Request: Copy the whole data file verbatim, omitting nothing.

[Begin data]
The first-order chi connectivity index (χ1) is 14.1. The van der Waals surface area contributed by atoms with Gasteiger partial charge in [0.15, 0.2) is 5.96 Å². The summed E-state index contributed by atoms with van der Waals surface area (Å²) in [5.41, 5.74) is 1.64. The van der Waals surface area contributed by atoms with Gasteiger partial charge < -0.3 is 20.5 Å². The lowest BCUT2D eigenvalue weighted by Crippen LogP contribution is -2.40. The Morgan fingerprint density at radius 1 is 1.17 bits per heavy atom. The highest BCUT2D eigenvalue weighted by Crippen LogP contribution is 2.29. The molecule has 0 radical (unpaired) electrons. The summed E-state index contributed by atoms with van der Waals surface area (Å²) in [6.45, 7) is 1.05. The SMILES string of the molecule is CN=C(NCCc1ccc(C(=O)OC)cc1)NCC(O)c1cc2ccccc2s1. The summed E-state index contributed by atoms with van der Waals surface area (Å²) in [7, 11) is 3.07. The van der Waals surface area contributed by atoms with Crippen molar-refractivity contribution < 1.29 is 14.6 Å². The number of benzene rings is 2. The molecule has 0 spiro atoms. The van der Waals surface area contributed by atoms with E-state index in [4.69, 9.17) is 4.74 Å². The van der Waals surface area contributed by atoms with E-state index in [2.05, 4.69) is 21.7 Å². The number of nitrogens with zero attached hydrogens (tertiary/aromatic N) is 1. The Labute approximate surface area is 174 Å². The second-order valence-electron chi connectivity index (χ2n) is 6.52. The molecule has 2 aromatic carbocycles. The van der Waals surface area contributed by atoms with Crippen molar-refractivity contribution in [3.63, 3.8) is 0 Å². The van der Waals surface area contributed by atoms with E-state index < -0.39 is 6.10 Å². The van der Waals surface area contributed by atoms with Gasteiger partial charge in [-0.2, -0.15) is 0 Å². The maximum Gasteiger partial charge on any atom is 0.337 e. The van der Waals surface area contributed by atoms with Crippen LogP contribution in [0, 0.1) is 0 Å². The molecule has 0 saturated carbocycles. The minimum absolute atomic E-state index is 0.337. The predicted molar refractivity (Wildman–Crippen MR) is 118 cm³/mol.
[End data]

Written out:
The first-order chi connectivity index (χ1) is 14.1. The van der Waals surface area contributed by atoms with Gasteiger partial charge in [0.15, 0.2) is 5.96 Å². The summed E-state index contributed by atoms with van der Waals surface area (Å²) in [5.41, 5.74) is 1.64. The van der Waals surface area contributed by atoms with Gasteiger partial charge < -0.3 is 20.5 Å². The lowest BCUT2D eigenvalue weighted by Crippen LogP contribution is -2.40. The Morgan fingerprint density at radius 1 is 1.17 bits per heavy atom. The highest BCUT2D eigenvalue weighted by Crippen LogP contribution is 2.29. The molecule has 0 radical (unpaired) electrons. The summed E-state index contributed by atoms with van der Waals surface area (Å²) in [6.45, 7) is 1.05. The SMILES string of the molecule is CN=C(NCCc1ccc(C(=O)OC)cc1)NCC(O)c1cc2ccccc2s1. The summed E-state index contributed by atoms with van der Waals surface area (Å²) in [7, 11) is 3.07. The van der Waals surface area contributed by atoms with Crippen molar-refractivity contribution < 1.29 is 14.6 Å². The number of benzene rings is 2. The molecule has 0 spiro atoms. The van der Waals surface area contributed by atoms with E-state index in [4.69, 9.17) is 4.74 Å². The van der Waals surface area contributed by atoms with E-state index in [2.05, 4.69) is 21.7 Å². The number of nitrogens with zero attached hydrogens (tertiary/aromatic N) is 1. The Labute approximate surface area is 174 Å². The second-order valence-electron chi connectivity index (χ2n) is 6.52. The molecule has 2 aromatic carbocycles. The van der Waals surface area contributed by atoms with Crippen molar-refractivity contribution in [3.63, 3.8) is 0 Å². The van der Waals surface area contributed by atoms with E-state index < -0.39 is 6.10 Å². The van der Waals surface area contributed by atoms with Gasteiger partial charge in [-0.2, -0.15) is 0 Å². The maximum Gasteiger partial charge on any atom is 0.337 e. The van der Waals surface area contributed by atoms with Crippen LogP contribution in [0, 0.1) is 0 Å². The molecule has 0 saturated carbocycles. The minimum absolute atomic E-state index is 0.337. The predicted molar refractivity (Wildman–Crippen MR) is 118 cm³/mol.